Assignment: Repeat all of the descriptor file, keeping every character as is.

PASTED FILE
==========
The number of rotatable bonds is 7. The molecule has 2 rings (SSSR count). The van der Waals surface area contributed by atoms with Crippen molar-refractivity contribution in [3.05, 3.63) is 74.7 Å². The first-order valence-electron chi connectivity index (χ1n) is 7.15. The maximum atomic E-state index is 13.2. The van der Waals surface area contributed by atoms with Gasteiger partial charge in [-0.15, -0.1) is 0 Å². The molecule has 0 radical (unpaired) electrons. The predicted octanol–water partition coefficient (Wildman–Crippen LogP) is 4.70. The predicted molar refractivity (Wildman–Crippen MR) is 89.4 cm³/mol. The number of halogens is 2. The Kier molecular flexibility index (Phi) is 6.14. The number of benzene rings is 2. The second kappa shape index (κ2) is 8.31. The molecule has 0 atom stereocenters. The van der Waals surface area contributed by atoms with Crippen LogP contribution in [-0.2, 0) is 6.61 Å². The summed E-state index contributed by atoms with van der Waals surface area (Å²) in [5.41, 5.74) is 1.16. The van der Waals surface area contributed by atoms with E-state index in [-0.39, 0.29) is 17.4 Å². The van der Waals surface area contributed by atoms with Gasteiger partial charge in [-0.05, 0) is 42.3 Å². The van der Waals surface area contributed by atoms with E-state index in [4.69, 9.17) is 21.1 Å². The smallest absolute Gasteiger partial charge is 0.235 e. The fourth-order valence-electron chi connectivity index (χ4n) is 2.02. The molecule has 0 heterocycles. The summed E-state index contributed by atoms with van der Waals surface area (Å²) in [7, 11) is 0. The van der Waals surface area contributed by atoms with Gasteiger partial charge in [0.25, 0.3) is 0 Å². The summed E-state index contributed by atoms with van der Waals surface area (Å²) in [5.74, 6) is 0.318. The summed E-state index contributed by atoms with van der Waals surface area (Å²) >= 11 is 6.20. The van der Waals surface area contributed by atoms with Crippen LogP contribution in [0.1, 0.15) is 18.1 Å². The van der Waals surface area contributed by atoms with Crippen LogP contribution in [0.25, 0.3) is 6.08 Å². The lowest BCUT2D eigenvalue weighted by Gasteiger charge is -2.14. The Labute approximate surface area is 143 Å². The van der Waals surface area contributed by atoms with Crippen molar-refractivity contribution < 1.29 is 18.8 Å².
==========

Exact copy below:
The number of rotatable bonds is 7. The molecule has 2 rings (SSSR count). The van der Waals surface area contributed by atoms with Crippen molar-refractivity contribution in [3.05, 3.63) is 74.7 Å². The first-order valence-electron chi connectivity index (χ1n) is 7.15. The maximum atomic E-state index is 13.2. The van der Waals surface area contributed by atoms with Gasteiger partial charge in [-0.15, -0.1) is 0 Å². The molecule has 0 radical (unpaired) electrons. The predicted octanol–water partition coefficient (Wildman–Crippen LogP) is 4.70. The predicted molar refractivity (Wildman–Crippen MR) is 89.4 cm³/mol. The number of halogens is 2. The Kier molecular flexibility index (Phi) is 6.14. The number of benzene rings is 2. The second kappa shape index (κ2) is 8.31. The molecule has 0 atom stereocenters. The van der Waals surface area contributed by atoms with Crippen LogP contribution in [-0.2, 0) is 6.61 Å². The summed E-state index contributed by atoms with van der Waals surface area (Å²) in [5.41, 5.74) is 1.16. The van der Waals surface area contributed by atoms with E-state index in [-0.39, 0.29) is 17.4 Å². The van der Waals surface area contributed by atoms with Gasteiger partial charge in [-0.05, 0) is 42.3 Å². The van der Waals surface area contributed by atoms with E-state index in [4.69, 9.17) is 21.1 Å². The smallest absolute Gasteiger partial charge is 0.235 e. The fourth-order valence-electron chi connectivity index (χ4n) is 2.02. The molecule has 0 heterocycles. The summed E-state index contributed by atoms with van der Waals surface area (Å²) in [7, 11) is 0. The van der Waals surface area contributed by atoms with Gasteiger partial charge in [0.25, 0.3) is 0 Å². The summed E-state index contributed by atoms with van der Waals surface area (Å²) in [5.74, 6) is 0.318. The summed E-state index contributed by atoms with van der Waals surface area (Å²) >= 11 is 6.20. The van der Waals surface area contributed by atoms with Crippen LogP contribution in [0.1, 0.15) is 18.1 Å². The van der Waals surface area contributed by atoms with Crippen LogP contribution in [0.25, 0.3) is 6.08 Å². The lowest BCUT2D eigenvalue weighted by Gasteiger charge is -2.14. The Labute approximate surface area is 143 Å². The van der Waals surface area contributed by atoms with Crippen molar-refractivity contribution < 1.29 is 18.8 Å².